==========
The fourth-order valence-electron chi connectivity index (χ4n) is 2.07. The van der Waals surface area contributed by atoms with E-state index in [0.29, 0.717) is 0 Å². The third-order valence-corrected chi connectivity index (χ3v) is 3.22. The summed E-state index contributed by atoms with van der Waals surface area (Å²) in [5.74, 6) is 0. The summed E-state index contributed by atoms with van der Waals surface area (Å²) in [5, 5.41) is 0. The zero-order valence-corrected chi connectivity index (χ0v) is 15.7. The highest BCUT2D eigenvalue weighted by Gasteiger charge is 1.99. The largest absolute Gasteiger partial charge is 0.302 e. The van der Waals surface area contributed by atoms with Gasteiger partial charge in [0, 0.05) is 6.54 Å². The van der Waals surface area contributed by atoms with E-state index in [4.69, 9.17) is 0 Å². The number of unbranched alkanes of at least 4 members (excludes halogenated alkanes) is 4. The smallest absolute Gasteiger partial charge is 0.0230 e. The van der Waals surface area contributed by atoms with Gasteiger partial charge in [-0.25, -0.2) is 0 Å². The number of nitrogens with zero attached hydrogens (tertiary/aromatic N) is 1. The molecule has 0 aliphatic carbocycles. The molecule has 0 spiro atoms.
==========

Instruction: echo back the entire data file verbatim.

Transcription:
The fourth-order valence-electron chi connectivity index (χ4n) is 2.07. The van der Waals surface area contributed by atoms with E-state index in [0.29, 0.717) is 0 Å². The third-order valence-corrected chi connectivity index (χ3v) is 3.22. The summed E-state index contributed by atoms with van der Waals surface area (Å²) in [5.74, 6) is 0. The summed E-state index contributed by atoms with van der Waals surface area (Å²) in [5, 5.41) is 0. The zero-order valence-corrected chi connectivity index (χ0v) is 15.7. The highest BCUT2D eigenvalue weighted by Gasteiger charge is 1.99. The largest absolute Gasteiger partial charge is 0.302 e. The van der Waals surface area contributed by atoms with Gasteiger partial charge in [0, 0.05) is 6.54 Å². The van der Waals surface area contributed by atoms with E-state index in [4.69, 9.17) is 0 Å². The number of unbranched alkanes of at least 4 members (excludes halogenated alkanes) is 4. The smallest absolute Gasteiger partial charge is 0.0230 e. The van der Waals surface area contributed by atoms with Gasteiger partial charge in [-0.25, -0.2) is 0 Å². The number of nitrogens with zero attached hydrogens (tertiary/aromatic N) is 1. The molecule has 0 aliphatic carbocycles. The molecule has 0 spiro atoms.